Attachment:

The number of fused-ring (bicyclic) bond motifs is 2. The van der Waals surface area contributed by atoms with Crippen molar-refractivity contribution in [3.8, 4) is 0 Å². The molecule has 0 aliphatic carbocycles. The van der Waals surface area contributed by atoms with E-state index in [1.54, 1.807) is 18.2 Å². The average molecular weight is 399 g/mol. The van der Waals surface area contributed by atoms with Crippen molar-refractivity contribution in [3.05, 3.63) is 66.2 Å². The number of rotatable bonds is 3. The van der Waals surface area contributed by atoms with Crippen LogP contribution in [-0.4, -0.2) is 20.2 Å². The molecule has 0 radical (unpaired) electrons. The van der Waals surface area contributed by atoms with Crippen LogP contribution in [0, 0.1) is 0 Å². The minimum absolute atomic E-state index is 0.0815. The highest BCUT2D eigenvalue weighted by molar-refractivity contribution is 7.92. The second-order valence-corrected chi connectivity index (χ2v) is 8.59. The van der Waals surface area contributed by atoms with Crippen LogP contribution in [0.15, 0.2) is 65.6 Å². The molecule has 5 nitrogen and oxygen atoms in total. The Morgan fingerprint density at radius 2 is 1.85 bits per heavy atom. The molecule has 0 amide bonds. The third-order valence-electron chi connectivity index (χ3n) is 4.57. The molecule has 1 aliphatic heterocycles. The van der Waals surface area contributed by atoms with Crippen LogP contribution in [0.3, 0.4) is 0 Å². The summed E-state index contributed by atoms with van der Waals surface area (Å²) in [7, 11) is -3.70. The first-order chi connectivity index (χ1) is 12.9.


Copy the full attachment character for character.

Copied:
The number of fused-ring (bicyclic) bond motifs is 2. The van der Waals surface area contributed by atoms with Crippen molar-refractivity contribution in [3.8, 4) is 0 Å². The molecule has 0 aliphatic carbocycles. The van der Waals surface area contributed by atoms with E-state index in [1.54, 1.807) is 18.2 Å². The average molecular weight is 399 g/mol. The van der Waals surface area contributed by atoms with Crippen molar-refractivity contribution in [3.05, 3.63) is 66.2 Å². The number of rotatable bonds is 3. The van der Waals surface area contributed by atoms with Crippen LogP contribution in [-0.4, -0.2) is 20.2 Å². The molecule has 0 radical (unpaired) electrons. The van der Waals surface area contributed by atoms with Crippen LogP contribution in [0, 0.1) is 0 Å². The minimum absolute atomic E-state index is 0.0815. The highest BCUT2D eigenvalue weighted by molar-refractivity contribution is 7.92. The second-order valence-corrected chi connectivity index (χ2v) is 8.59. The van der Waals surface area contributed by atoms with Crippen LogP contribution in [0.15, 0.2) is 65.6 Å². The molecule has 5 nitrogen and oxygen atoms in total. The Morgan fingerprint density at radius 2 is 1.85 bits per heavy atom. The molecule has 0 amide bonds. The third-order valence-electron chi connectivity index (χ3n) is 4.57. The molecule has 1 aliphatic heterocycles. The van der Waals surface area contributed by atoms with Crippen LogP contribution in [0.3, 0.4) is 0 Å². The summed E-state index contributed by atoms with van der Waals surface area (Å²) in [7, 11) is -3.70. The first-order chi connectivity index (χ1) is 12.9.